Colours Design

The Truth about Primary Colours

Three primary colours everyone needs to know.

When we were young, we were all taught that red, blue and yellow were the primary colours. The reason why they were the primary colours was that you can make other colours in those colours and you cannot make red, blue and yellow. The truth is that you are only one-third correct if you think red, blue and yellow are the only primary colours you see.

The primary colours really depend on the medium of use of the colours – digital, print or art. The definition of primary colours would be that they are pure hues that cannot be made from any other source of colour. We see colours with colour receptors cells, cones that detect red, green and blue wavelengths. All the colours that we know of are perceived by the wavelengths these colours give within the visible spectrum aka the human colour space.

RGB

In digital, the primary colours are red, green and blue because when combined these colours make white and other colours when blended together. On a computer screen, you can make different colours like cyan, yellow and magenta when combining red, green and blue by overlapping the colours. Red and Blue create Magenta; Blue and Green create Cyan; Green and Red create Yellow.

RGB is also known as additive primaries because all colours combined create white. It is called the additive colour model because light wavelengths are being added the wavelengths to create a colour. The more light waves are being added into a colour creates a lighter colour until the colour turns white. RGB colour model is really how humans see colours. Light waves are reflecting into our eyes at different lengths creating different colours. Screens, scanners, cameras and monitors replicate this to create colours using different frequencies of energy.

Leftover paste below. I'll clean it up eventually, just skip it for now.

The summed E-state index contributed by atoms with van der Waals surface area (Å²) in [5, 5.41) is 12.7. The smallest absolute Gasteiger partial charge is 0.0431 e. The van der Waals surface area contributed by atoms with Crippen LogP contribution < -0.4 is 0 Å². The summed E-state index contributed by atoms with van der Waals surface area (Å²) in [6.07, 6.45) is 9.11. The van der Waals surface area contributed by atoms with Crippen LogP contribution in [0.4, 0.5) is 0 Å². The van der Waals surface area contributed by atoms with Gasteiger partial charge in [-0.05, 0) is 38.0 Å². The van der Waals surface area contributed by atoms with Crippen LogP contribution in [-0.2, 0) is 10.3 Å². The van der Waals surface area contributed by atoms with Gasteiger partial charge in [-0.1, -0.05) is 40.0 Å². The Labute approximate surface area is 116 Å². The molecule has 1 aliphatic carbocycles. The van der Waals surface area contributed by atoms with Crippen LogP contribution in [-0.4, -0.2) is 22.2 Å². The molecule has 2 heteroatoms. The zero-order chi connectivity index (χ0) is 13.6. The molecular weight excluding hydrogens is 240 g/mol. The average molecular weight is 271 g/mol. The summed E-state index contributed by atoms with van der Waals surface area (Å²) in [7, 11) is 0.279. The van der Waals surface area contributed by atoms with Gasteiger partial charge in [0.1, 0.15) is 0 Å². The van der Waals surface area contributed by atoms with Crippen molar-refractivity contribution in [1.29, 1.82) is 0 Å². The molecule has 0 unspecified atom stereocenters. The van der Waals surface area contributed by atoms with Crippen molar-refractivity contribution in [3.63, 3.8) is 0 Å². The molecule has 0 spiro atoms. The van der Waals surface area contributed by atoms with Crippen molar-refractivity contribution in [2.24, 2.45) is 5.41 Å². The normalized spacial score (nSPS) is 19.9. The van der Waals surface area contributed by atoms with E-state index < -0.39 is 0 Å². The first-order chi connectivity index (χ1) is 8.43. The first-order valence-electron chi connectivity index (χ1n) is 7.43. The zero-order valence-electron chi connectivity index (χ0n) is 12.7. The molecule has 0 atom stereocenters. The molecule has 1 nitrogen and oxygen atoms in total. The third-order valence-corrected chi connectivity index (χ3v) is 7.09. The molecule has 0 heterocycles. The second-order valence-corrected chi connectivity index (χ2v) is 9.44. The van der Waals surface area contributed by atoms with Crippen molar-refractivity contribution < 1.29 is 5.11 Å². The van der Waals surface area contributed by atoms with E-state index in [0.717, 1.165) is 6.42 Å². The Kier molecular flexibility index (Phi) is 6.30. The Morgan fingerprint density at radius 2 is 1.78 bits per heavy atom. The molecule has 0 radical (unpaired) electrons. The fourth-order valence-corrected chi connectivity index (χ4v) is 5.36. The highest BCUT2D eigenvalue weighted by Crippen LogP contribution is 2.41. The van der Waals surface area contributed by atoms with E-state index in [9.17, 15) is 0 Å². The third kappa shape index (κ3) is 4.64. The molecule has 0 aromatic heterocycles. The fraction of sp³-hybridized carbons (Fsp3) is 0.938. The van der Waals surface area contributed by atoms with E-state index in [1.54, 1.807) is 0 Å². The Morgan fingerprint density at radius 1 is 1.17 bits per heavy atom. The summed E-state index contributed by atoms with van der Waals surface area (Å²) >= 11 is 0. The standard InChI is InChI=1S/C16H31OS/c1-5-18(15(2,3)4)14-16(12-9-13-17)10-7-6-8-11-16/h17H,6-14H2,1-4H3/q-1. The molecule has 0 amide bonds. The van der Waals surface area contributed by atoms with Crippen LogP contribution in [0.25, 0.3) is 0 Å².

Image of RGB Primary Colours
Image of RGB Primary Colours
CYM

In print, the primary colours are cyan, magenta and yellow because when combining these colours can make other colours together. In print dyes, inks and toners are used to create colours. Cyan, magenta and yellow are the only colours that cannot be created from any other source. These colours in print were originally derived from the earth. They are from plants and minerals extracted. This colour model is considered to be subtractive because adding in all the colours together at 100% in one spot creates black.

These are process colours that are used on lithographic print and production printing because they create sharp renditions of colours to reproduce an image in a print. These are transparent colours because light transmits through the inks to reflect off the printed material below. Black is added to CYM has a keytone colour to create better colours on paper. There are two sets of subtractive primary colours we know of printer’s primaries (CMY) and artist’s primaries (RYB).

Image of CMY Primary Colours
Image of CMY Primary Colours
RYB

We learned the primary colours are red, yellow and blue because they were the primary colours of the artist to create colourful artwork. This is the easiest and quickest way to comprehend the use of colours as a beginner. By understanding how to use colours in your own drawings it is easier to comprehend what other artists did before. Red, yellow and blue is considered to be the most commonly used version of the colour model. Painters and physicists have used this colour model and expanded on what colour is and how to use it since the 18th century. Paints and markers can create black when all the primary colours are combined. This also means that this colour model is subtractive. An addition of black pigments or dyes is not needed to create any colour to be visible because red, blue and yellow are opaque. This trio is the basis of a lot of colour theory that exists.

Image of RYB Primary Colours
Image of RYB Primary Colours
Images Courtesy by Under the Moonlight